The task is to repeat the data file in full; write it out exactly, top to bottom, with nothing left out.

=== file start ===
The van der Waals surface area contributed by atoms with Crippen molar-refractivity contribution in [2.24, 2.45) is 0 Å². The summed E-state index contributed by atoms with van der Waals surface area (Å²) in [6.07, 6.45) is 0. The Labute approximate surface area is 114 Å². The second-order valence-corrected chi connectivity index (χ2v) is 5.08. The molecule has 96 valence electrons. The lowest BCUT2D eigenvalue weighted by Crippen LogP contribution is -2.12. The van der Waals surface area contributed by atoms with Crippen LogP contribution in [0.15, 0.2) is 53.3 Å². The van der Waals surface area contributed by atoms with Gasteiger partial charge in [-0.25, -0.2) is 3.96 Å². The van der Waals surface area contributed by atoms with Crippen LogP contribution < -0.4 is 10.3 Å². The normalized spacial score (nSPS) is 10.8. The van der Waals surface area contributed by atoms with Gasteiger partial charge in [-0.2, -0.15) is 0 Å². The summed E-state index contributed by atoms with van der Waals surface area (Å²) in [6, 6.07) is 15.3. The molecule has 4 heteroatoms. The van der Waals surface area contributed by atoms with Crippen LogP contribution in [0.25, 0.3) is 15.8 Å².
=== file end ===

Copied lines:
The van der Waals surface area contributed by atoms with Crippen molar-refractivity contribution in [2.24, 2.45) is 0 Å². The summed E-state index contributed by atoms with van der Waals surface area (Å²) in [6.07, 6.45) is 0. The Labute approximate surface area is 114 Å². The second-order valence-corrected chi connectivity index (χ2v) is 5.08. The molecule has 96 valence electrons. The lowest BCUT2D eigenvalue weighted by Crippen LogP contribution is -2.12. The van der Waals surface area contributed by atoms with Crippen LogP contribution in [0.15, 0.2) is 53.3 Å². The van der Waals surface area contributed by atoms with Gasteiger partial charge in [-0.25, -0.2) is 3.96 Å². The van der Waals surface area contributed by atoms with Crippen LogP contribution < -0.4 is 10.3 Å². The normalized spacial score (nSPS) is 10.8. The van der Waals surface area contributed by atoms with Gasteiger partial charge in [-0.2, -0.15) is 0 Å². The summed E-state index contributed by atoms with van der Waals surface area (Å²) in [6, 6.07) is 15.3. The molecule has 4 heteroatoms. The van der Waals surface area contributed by atoms with Crippen LogP contribution in [0.25, 0.3) is 15.8 Å².